Use this URL to cite or link to this record in EThOS: http://ethos.bl.uk/OrderDetails.do?uin=uk.bl.ethos.640911
Title: Exploring star formation in galaxy populations using the far-infrared-radio correlation
Author: White, Richard F.
ISNI:       0000 0004 5349 2985
Awarding Body: University of Sussex
Current Institution: University of Sussex
Date of Award: 2015
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Abstract:
In this thesis I take a close look at the far-infrared radio - correlation, a puzzlingly persistent and tight relationship identified between the far-infrared and radio luminosities of star forming galaxies. Two disparate processes are attributed to this phenomenon. In the first, starlight from massive stars is reprocessed by dust to be re-emitted in the infrared and secondly, radio emission in the form of synchrotron radiation originating in shocks driven by these same high mass stars as they end their lives as supernovae. Cosmic ray electrons are accelerated by these shocks, their paths subsequently spiralling in their host galaxies magnetic fields, produce a continuum of synchrotron radiation. I investigate this far-infrared radio correlation for a large sample of IRAS galaxies and compare my results to previous studies. I look at the effect of peak galaxy dust temperature on the correlation, dividing my sample into ‘warm' and ‘cool' bins and find a lower flux ratio in the warm sample. The correlation at low radio frequencies is tested, probing the constancy of the dominant synchrotron radiation where absorption or other effects are expected to lead to a divergence from the linear continuum spectrum. Finally I look at a smaller sample of galaxies in the ELAIS-N1 field using HerMES and GMRT data to investigate the correlation to higher redshifts. The interest and rational for investigating this correlation is its evident link to star formation. Any deviation for example will imply an evolution in one or both of these processes which are closely linked to star formation. With the advent of new dedicated low frequency array radio telescopes such as LOFAR it is increasingly necessary to trust the correlation at these longer wavelengths if observational data is to be used as a reliable predictive tool in the study of star formation.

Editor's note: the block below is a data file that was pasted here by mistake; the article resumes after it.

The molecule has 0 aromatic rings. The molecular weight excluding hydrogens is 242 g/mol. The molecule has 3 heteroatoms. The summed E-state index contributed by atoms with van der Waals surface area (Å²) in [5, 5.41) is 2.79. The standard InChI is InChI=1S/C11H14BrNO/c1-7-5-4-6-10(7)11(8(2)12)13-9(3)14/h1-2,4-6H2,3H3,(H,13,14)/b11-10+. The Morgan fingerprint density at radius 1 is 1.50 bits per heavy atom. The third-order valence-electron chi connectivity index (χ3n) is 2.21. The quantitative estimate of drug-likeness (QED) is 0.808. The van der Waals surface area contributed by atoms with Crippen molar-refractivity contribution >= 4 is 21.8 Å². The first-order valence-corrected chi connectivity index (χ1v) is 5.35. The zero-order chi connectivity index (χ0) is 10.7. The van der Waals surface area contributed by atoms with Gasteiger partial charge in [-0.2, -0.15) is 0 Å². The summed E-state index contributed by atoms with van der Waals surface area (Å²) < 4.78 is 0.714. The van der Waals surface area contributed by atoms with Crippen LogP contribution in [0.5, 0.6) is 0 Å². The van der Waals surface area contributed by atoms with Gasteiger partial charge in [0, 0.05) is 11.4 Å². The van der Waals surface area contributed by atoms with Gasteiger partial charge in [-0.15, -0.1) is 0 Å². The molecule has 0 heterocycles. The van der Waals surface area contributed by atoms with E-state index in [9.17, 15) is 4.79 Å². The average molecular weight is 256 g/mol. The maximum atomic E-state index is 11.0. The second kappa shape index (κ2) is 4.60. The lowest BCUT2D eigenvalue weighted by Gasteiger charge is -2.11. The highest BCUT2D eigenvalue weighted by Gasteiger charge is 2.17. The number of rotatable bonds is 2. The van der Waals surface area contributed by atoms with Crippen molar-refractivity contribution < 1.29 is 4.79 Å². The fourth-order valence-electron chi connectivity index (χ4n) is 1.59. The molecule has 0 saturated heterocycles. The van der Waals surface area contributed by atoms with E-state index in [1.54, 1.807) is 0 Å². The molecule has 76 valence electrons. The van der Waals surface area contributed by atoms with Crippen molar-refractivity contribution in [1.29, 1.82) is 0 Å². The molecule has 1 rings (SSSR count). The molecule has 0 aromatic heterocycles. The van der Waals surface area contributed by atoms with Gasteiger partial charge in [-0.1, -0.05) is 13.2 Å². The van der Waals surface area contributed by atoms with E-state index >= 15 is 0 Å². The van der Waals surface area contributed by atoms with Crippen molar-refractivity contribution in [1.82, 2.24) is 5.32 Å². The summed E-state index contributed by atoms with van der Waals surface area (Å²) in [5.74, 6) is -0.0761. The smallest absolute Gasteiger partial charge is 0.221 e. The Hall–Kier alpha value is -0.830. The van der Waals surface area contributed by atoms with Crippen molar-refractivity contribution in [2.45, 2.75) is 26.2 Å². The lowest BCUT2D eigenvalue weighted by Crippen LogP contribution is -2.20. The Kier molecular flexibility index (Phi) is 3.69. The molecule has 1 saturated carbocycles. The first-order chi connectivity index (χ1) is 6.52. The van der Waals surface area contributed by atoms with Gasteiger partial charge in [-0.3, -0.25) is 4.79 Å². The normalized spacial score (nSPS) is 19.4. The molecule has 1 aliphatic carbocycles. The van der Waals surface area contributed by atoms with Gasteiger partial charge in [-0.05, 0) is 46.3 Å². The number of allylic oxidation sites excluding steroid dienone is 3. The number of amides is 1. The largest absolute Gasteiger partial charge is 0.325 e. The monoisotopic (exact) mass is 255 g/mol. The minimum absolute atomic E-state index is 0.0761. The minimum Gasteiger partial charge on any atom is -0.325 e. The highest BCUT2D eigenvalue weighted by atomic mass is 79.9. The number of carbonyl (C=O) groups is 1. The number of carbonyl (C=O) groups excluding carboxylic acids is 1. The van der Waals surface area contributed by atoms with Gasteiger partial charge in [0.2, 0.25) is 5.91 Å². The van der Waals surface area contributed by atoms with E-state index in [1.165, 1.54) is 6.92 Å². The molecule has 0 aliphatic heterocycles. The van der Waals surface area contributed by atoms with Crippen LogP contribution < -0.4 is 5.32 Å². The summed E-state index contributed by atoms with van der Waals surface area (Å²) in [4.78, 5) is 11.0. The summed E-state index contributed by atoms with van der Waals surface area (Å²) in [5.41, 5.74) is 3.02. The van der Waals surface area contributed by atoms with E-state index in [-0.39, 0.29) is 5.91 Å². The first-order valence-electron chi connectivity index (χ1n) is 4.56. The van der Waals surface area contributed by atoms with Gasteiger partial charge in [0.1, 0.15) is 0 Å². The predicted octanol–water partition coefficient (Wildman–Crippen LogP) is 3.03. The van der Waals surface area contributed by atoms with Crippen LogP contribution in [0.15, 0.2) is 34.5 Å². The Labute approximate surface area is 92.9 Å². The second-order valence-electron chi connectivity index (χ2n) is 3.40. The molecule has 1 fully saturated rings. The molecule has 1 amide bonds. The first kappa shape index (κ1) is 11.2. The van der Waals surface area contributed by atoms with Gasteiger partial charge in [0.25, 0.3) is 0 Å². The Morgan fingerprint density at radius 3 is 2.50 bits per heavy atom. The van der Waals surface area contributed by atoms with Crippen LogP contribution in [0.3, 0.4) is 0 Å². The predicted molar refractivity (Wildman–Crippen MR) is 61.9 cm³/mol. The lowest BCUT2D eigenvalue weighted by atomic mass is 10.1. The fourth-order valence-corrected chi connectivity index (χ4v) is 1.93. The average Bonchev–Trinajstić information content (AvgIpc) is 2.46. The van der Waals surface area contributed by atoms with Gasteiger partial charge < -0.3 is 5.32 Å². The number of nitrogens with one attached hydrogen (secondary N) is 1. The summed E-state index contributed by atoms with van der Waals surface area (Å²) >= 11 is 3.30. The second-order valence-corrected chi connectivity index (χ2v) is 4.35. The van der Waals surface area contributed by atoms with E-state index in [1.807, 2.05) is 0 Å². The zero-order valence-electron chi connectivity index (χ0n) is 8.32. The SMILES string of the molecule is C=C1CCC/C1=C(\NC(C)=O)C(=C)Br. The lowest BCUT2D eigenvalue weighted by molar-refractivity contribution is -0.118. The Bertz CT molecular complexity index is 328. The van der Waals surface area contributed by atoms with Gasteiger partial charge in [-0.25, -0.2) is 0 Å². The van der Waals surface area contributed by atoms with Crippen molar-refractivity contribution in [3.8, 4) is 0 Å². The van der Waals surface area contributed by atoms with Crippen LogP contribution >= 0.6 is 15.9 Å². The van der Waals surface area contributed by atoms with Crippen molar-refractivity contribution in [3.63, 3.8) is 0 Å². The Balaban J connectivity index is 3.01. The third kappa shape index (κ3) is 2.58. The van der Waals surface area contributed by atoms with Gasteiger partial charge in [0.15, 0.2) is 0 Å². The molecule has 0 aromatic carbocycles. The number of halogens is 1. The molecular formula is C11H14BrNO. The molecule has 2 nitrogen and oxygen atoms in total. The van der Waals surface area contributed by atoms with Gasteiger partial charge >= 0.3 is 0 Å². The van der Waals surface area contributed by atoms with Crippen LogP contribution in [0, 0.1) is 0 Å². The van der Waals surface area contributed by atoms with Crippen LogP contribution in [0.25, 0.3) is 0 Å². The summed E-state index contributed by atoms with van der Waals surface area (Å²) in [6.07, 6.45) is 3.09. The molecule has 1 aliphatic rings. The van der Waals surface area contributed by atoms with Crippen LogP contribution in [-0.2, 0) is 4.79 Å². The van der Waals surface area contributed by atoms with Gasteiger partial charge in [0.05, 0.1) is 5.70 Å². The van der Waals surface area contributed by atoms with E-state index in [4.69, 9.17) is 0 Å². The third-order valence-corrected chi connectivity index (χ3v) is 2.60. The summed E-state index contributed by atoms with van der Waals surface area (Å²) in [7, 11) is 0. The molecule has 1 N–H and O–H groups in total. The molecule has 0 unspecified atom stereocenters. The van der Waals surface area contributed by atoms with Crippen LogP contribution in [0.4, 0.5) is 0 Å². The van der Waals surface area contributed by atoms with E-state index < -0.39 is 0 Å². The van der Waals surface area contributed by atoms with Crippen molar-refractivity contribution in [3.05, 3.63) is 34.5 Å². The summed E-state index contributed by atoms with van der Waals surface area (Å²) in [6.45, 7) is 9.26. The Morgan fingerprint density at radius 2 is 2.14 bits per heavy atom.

Supervisor: Not available Sponsor: Not available
Qualification Name: Thesis (Ph.D.) Qualification Level: Doctoral
EThOS ID: uk.bl.ethos.640911  DOI: Not available
Keywords: QB0799 Stars
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